The last weeks of Semesters offer students, teachers and school communities the chance to enjoy activities that can be overlooked. For many schools these weeks allow celebrations that go beyond academics. NAPLAN tests are over. Primary and secondary school students are about to enter a four week holiday break. This is a period that allows for some quiet reflection on the year to date. It provides a chance for students and staff to participate in some of the more non-academic but vital pursuits associated with school experiences. Activities that help build school spirit and camaraderie can include the following.

Major assemblies featuring class performances.
Dry season concerts, often held outside at night.
End of semester school discos.
Overseas exchanges with sister schools.
Intra school athletics carnivals .
Shared sporting and cultural activities between schools.
School community breakfasts.
Open days and school fetes.

The focus on academics and assessment programs, poses a danger that these respite times and activities can be put on the back-burner or overlooked altogether. Including these activities provides balance for students. They should be included in school calendars.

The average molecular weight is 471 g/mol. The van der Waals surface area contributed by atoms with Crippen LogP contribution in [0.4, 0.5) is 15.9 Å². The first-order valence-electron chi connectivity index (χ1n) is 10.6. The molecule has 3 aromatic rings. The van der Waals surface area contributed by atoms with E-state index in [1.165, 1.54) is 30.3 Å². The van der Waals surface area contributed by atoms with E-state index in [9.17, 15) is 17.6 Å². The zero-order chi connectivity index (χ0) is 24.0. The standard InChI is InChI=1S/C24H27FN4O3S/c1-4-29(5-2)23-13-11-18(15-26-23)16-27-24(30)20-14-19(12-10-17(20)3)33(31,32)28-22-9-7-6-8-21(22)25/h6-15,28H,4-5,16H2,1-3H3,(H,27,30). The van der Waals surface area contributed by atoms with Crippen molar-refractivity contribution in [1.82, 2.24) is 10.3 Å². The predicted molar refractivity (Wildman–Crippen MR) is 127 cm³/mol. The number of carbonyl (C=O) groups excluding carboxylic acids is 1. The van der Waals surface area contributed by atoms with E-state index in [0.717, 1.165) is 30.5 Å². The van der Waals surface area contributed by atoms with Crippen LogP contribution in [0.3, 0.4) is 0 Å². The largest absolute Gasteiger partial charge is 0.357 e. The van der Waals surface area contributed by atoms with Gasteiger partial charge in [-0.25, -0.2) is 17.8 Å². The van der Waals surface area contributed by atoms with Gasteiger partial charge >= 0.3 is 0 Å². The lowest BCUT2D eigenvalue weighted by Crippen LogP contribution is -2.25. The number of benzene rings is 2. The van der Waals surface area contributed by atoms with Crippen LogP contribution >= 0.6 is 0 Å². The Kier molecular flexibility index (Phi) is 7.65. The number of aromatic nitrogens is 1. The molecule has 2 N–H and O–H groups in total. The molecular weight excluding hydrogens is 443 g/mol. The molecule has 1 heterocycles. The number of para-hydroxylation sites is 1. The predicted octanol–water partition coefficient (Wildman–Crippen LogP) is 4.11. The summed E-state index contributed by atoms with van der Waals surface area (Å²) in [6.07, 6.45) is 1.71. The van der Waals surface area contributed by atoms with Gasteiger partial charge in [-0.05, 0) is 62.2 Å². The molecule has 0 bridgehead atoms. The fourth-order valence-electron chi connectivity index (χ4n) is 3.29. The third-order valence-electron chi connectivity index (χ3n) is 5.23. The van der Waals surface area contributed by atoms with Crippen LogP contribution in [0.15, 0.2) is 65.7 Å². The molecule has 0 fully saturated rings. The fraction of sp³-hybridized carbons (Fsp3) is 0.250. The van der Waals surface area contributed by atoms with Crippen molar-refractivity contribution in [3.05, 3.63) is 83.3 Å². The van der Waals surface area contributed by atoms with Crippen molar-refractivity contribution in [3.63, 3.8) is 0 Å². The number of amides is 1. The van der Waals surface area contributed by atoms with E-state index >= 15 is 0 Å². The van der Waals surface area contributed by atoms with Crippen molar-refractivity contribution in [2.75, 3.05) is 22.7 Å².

The social and emotional aspects of student development are supported by these and similar activities. They offer children a chance to relax and recognise non classroom abilities in each other.

Not wasted time

Some would reason there is no place in our schools for activities of this nature. Their argument is that each minute of every school day should be devoted to the academic aspects of school life. However, children and teachers are human. They need and deserve the chance to associate though activities designed to build school spirit. The importance of these shared opportunities cannot be overstated.

Building tone, harmony and atmosphere within schools is an enormous challenge. Visitors gain instant impressions about how the school feels. The spirit that exists within schools, grows from the synergy or collective energy developed within and between students and staff. It’s the association that comes from sharing happy times that builds toward the tone and atmosphere sensed by visitors and others. In turn, the reputation of schools is either positively or negatively judged by this feeling of comfort.

It is sharing collective times together that helps in building these perceptions. The “joy times” help create an everlastingly good impression about schools. That is appreciated by those within and appreciated by the community at large.

Note: While written for Norrthern territory conditions, this paper has applicability, through adaptation, to fit all scghools everywhere.

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